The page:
Vermont’s governor made criminal justice reform a top priority when he took office in January.  He hoped to reduce the state prison population by reforming the parole system and thereby imprisoning fewer non-violent offenders.  However, according to a recent article from the Montpelier Argus, despite seeing a reduction in incarceration of sentenced offenders, Vermont has seen a significant spike in detainees awaiting trial in the last two months (up to a record 406 inmates last month).

About 100 of the inmates are on $10,000 bail or less, indicating predominantly minor charges.  Administrative Judge Amy Davenport dug deeper to determine whether some offenders had been unduly sentenced, but she “didn’t find any blatantly low-level offenses where you ask, ‘Why is this person in jail?’” Some of the cases appear to be minor and low-level, but Judge Davenport maintains that most low-level offenders had deeper problems.  In one case, a defendant had committed one minor underlying crime, but had seventeen violations of his release conditions.  According to Judge Davenport, it becomes an accountability issue at that point.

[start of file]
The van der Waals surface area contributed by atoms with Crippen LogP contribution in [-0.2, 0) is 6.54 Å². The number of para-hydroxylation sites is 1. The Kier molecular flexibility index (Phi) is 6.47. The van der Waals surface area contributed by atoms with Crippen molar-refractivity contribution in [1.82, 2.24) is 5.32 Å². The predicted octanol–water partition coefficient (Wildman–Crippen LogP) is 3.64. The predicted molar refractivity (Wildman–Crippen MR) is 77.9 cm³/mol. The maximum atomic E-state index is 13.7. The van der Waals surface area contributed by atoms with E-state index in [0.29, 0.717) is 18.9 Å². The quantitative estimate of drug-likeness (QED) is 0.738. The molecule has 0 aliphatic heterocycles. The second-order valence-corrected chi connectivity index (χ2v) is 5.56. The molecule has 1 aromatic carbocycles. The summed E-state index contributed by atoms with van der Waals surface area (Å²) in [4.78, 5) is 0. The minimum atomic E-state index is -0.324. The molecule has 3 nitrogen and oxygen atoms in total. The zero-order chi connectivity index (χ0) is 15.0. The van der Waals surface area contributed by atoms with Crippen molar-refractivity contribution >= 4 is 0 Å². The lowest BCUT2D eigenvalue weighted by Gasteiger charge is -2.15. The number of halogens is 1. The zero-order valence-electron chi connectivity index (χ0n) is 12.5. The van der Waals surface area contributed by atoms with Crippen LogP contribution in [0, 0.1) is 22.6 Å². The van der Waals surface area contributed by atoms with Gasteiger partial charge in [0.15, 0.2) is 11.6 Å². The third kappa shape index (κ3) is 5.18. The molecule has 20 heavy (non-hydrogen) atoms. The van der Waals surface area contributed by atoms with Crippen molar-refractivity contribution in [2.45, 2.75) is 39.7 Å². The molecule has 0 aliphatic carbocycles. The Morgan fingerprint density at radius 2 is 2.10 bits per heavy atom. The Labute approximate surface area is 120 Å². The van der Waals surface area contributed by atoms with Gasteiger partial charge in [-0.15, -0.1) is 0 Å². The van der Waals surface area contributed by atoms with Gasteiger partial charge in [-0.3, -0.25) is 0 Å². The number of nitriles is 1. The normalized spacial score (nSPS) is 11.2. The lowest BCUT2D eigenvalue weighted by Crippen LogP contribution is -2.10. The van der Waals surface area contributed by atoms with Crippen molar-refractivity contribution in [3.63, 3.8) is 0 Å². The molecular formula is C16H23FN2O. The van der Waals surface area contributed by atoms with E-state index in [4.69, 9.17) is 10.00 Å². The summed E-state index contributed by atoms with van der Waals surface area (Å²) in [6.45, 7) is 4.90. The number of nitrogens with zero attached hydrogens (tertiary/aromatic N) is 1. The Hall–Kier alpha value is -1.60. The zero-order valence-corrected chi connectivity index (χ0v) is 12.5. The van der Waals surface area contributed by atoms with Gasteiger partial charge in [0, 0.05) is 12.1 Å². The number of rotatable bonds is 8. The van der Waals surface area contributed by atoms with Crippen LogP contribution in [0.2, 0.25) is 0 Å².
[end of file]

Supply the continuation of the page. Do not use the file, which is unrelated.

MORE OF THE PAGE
Legislation was passed several years ago to encourage judges to use home detention in lieu of formal incarceration, but as of Friday, not a single person was held in home detention in Vermont.  According to Vermont Defender General Matthew Valerio, defense attorneys have been rejected so many times that they don’t bother drafting the motions for it.  “It’s become one of those things where they don’t want to beat their head against the wall.”

Valerio believes that the focus on lowering detainee numbers is helping to fix some of the small problems in the corrections system, but that Vermont is too timid to fix the big ones.  In his opinion, the real solution is to release low-risk inmates and instead use community supervision alternatives to monitor them, but he fears that Vermont’s leaders are too politically scared to take the necessary steps.